Rhetoric, Reality Don't Match in Relief
Bush's Responses to Problems Concern Even the GOP
By RON FOURNIER, AP
"It's impossible to defend something like this happening in America," Newt Gingrich said of the hurricane response.
WASHINGTON (Sept. 2) - The Iraqi insurgency is in its last throes. The economy is booming. Anybody who leaks a CIA agent's identity will be fired. Add another piece of White House rhetoric that doesn't match the public's view of reality: Help is on the way, Gulf Coast.
As New Orleans descended into anarchy, President Bush and his emergency-response team congratulated each other for jobs well done and spoke of water, food and troops pouring into the ravaged city. Television pictures told a different story.
"What it reminded me of the other day is 'Baghdad Bob' saying there are no Americans at the airport," said Rich Galen, a Republican consultant in Washington. He was referring to Saddam Hussein's reality-challenged minister of information who denied the existence of U.S. troops in the Iraqi capital.
To some critics, Bush seemed to deny the existence of problems with hurricane relief this week. He waited until Friday to acknowledged that "the results are not acceptable," and even then Bush parsed his words
Republicans worry that he looks out of touch defending the chaotic emergency response.
"It's impossible to defend something like this happening in America," said former House Speaker Newt Gingrich.
"No one can be happy with the kind of response which we've seen in New Orleans ... ," said Republican Gov. Mitt Romney of Massachusetts.
Bush got himself in trouble by trying to put the best face on a horrible situation. The strategy is so common in Washington that operatives have a name for it, "spin," and the Bush White House has perfected the shady art.
This is what the president had to say about the relief effort earlier in the week:
"What it reminded me of the other day is 'Baghdad Bob' saying there are no Americans at the airport."
"There's a lot of food on its way, a lot of water on the way, and there's a lot of boats and choppers headed that way."
"Thousands have been rescued. There's thousands more to be rescued. And there's a lot of people focusing their efforts on that."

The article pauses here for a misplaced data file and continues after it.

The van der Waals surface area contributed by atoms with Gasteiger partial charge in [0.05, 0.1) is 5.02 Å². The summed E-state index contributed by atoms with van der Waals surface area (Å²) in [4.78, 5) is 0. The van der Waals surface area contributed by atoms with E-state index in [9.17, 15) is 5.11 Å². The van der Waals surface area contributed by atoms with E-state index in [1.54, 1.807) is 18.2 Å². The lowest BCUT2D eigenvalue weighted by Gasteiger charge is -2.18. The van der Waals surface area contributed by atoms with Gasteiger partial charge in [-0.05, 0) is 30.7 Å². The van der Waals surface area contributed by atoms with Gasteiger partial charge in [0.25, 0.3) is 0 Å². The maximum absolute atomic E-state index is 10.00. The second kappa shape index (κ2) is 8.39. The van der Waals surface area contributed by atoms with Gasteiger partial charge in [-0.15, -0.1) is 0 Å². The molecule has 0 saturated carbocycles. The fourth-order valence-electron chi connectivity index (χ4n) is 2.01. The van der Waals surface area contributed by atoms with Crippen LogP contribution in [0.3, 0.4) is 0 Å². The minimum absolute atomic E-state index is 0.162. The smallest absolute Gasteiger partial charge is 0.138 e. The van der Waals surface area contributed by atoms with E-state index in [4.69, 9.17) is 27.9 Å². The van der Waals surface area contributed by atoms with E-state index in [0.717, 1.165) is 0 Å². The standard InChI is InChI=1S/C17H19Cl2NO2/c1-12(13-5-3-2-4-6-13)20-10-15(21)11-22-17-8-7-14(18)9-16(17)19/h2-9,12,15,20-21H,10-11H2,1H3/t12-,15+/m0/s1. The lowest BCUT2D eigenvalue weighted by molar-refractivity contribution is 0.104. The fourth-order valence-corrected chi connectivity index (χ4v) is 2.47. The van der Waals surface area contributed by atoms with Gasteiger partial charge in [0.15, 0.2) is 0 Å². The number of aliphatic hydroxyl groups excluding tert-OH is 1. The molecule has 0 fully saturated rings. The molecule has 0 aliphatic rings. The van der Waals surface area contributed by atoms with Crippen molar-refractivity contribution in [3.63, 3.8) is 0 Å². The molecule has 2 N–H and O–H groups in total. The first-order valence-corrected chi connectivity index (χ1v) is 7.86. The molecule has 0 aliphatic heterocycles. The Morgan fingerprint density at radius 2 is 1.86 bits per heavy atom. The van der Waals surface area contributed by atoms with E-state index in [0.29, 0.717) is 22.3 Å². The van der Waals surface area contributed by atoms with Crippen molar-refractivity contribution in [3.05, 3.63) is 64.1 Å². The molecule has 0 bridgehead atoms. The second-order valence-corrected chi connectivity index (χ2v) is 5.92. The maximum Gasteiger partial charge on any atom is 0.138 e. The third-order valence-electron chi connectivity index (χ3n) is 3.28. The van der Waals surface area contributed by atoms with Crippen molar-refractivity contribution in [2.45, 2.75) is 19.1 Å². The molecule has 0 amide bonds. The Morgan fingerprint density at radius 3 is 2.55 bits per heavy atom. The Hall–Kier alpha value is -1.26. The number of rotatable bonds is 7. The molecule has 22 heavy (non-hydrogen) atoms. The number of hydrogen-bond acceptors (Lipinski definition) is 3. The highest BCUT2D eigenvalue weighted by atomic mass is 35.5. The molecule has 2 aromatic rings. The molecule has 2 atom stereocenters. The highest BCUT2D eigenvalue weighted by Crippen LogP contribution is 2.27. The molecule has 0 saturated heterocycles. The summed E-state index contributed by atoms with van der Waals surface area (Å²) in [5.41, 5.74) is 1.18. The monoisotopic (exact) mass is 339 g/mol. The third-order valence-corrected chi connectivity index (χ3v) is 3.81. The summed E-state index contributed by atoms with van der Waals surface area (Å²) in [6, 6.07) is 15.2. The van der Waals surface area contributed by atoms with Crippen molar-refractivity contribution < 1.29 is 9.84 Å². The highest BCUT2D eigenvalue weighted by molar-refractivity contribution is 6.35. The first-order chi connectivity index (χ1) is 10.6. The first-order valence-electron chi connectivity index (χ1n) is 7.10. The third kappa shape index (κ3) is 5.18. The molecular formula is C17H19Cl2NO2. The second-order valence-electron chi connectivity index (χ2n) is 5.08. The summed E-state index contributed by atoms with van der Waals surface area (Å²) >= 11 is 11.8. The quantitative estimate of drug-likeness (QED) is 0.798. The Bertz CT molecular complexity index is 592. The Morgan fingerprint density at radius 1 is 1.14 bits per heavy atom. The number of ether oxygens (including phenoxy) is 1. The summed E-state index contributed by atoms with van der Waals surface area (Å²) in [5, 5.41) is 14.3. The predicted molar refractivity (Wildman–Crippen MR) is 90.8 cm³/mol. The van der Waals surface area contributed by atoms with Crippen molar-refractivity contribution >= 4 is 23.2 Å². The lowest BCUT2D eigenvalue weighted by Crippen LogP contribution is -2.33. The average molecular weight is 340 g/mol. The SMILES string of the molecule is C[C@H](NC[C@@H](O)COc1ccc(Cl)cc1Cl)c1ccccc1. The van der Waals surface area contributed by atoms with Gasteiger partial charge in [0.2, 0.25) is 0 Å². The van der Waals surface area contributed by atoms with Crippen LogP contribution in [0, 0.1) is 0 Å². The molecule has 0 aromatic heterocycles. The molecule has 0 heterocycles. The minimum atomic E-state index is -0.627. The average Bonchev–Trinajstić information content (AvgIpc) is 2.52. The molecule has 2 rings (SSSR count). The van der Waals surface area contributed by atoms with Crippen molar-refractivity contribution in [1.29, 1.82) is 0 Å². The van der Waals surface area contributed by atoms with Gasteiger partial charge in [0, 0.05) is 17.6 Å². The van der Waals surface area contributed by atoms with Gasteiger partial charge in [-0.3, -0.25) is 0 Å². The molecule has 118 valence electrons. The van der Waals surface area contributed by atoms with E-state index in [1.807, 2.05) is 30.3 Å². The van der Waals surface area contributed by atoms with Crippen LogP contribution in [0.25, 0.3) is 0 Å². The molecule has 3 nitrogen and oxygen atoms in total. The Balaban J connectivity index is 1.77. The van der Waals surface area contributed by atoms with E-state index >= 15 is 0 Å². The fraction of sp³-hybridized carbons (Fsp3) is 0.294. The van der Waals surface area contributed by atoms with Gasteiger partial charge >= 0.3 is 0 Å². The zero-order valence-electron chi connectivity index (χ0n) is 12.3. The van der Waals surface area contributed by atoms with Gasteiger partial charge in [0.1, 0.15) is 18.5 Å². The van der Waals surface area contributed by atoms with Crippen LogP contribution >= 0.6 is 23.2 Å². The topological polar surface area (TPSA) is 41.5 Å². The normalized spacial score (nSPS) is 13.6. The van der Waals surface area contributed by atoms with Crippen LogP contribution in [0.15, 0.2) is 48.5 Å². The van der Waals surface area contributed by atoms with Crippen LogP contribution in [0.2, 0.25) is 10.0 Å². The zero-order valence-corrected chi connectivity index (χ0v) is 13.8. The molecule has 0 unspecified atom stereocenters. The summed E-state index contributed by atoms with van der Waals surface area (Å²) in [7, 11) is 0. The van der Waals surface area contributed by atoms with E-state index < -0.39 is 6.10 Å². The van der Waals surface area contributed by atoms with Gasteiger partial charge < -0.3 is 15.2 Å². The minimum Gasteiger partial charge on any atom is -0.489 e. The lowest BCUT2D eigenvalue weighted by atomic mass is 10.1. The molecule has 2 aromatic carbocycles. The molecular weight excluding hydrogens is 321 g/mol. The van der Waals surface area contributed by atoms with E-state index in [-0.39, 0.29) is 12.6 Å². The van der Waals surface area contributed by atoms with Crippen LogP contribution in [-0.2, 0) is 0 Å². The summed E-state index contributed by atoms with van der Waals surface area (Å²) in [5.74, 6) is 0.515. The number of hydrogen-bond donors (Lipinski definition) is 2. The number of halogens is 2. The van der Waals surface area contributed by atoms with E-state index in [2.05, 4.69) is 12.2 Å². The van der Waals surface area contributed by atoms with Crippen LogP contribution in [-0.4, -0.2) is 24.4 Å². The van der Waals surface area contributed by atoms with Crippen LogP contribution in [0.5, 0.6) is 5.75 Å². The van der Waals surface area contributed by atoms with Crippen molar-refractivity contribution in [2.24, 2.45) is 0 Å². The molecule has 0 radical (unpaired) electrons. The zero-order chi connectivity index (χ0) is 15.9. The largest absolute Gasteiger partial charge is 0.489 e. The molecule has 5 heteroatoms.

"As we speak, people are moving into New Orleans area to maintain law and order."
Technically, the president may have been right. Help was on the way, if not fast enough to handle one of the largest emergency response efforts in U.S. history. But the words were jarring to Americans who saw images of looters, abandoned corpses and angry, desperate storm victims.
It was worse when he was wrong. In one interview, Bush said, "I don't think anybody anticipated the breach of the levees." In fact, many experts predicted a major storm would bust New Orleans' flood-control barriers.
One reason the public relations effort backfired on Bush is that Americans have seen it before.
On Iraq alone, the rhetoric has repeatedly fallen far short of reality. Saddam had no weapons of mass destruction. The mission wasn't accomplished in May 2003. Most allies avoided the hard work of his "coalition of the willing." And dozens of U.S. soldiers have died since Vice President Dick Cheney declared that insurgents were in their "last throes."
Bush often touts the health of the U.S. economy, which is fair game because many indicators point in that direction. But the public doesn't share his rosy view. The global economy had most Americans worried about job and pension security even before rising gas added to their anxieties.
Bush's spokesman said anybody involved in leaking the identity of a CIA agent would be fired, but no action has been taken against officials accused of doing so.
The president himself promised to fully pay for his school reform plan and strip pork-barrel spending from a major highway bill. The school money fell short. The pork thrived.
The list goes on. But this didn't start with Bush. Former President Clinton certainly had his rhetoric vs. reality problems. Indeed, most politicians do. At some point, however, the spin can take a toll.
Bush crafted a reputation as a blunt-speaking, can-do leader from his response to the Sept. 11, 2001, terrorist attacks. Five months later, about three-fourths of Americans viewed him as honest.
But his trust rating dropped gradually to a slim majority by the 2004 election year and remained at the mid-50s through the early part of 2005. In August, an AP-Ipsos poll showed 48 percent of respondents considered Bush honest, the lowest level of his presidency.
Americans like straight-shooters, especially in an era that has seen vast failures by government and social institutions. People are witnessing another institutional failure in the Gulf Coast, and Bush seemed willing to step up and acknowledge it Friday.
"The results are unacceptable," he said before leaving for a tour of the region. Few would disagree.
EDITOR'S NOTE - Ron Fournier has covered national politics for The Associated Press since 1993.
09/02/05 17:26 EDT